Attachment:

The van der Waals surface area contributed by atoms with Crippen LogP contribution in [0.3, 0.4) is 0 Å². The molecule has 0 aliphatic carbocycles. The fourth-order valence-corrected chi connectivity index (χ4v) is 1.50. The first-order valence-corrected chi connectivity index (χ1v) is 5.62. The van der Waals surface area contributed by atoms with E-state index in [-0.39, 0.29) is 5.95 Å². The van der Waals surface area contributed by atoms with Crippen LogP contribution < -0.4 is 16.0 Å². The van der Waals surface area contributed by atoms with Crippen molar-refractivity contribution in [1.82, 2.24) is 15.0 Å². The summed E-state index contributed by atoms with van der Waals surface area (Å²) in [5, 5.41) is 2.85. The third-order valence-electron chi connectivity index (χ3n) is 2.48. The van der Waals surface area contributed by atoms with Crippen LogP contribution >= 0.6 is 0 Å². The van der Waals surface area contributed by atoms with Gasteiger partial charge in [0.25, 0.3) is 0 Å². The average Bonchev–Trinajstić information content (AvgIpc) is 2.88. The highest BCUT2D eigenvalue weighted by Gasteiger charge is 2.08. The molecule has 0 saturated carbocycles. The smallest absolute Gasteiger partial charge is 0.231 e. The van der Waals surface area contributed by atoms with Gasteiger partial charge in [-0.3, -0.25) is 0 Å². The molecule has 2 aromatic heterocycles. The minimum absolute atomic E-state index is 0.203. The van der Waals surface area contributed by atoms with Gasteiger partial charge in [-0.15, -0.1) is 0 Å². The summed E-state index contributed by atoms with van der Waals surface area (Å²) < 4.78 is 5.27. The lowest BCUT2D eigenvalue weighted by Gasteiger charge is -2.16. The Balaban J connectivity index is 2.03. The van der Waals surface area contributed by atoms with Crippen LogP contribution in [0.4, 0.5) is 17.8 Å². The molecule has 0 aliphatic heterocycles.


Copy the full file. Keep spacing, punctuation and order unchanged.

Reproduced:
The van der Waals surface area contributed by atoms with Crippen LogP contribution in [0.3, 0.4) is 0 Å². The molecule has 0 aliphatic carbocycles. The fourth-order valence-corrected chi connectivity index (χ4v) is 1.50. The first-order valence-corrected chi connectivity index (χ1v) is 5.62. The van der Waals surface area contributed by atoms with E-state index in [-0.39, 0.29) is 5.95 Å². The van der Waals surface area contributed by atoms with Crippen LogP contribution < -0.4 is 16.0 Å². The van der Waals surface area contributed by atoms with Crippen molar-refractivity contribution in [1.82, 2.24) is 15.0 Å². The summed E-state index contributed by atoms with van der Waals surface area (Å²) in [5, 5.41) is 2.85. The third-order valence-electron chi connectivity index (χ3n) is 2.48. The van der Waals surface area contributed by atoms with Crippen LogP contribution >= 0.6 is 0 Å². The van der Waals surface area contributed by atoms with Gasteiger partial charge in [0.25, 0.3) is 0 Å². The average Bonchev–Trinajstić information content (AvgIpc) is 2.88. The highest BCUT2D eigenvalue weighted by Gasteiger charge is 2.08. The molecule has 0 saturated carbocycles. The smallest absolute Gasteiger partial charge is 0.231 e. The van der Waals surface area contributed by atoms with Gasteiger partial charge in [-0.3, -0.25) is 0 Å². The molecule has 2 aromatic heterocycles. The minimum absolute atomic E-state index is 0.203. The van der Waals surface area contributed by atoms with Gasteiger partial charge in [-0.15, -0.1) is 0 Å². The summed E-state index contributed by atoms with van der Waals surface area (Å²) < 4.78 is 5.27. The lowest BCUT2D eigenvalue weighted by Gasteiger charge is -2.16. The Balaban J connectivity index is 2.03. The van der Waals surface area contributed by atoms with Crippen LogP contribution in [0.4, 0.5) is 17.8 Å². The molecule has 0 aliphatic heterocycles.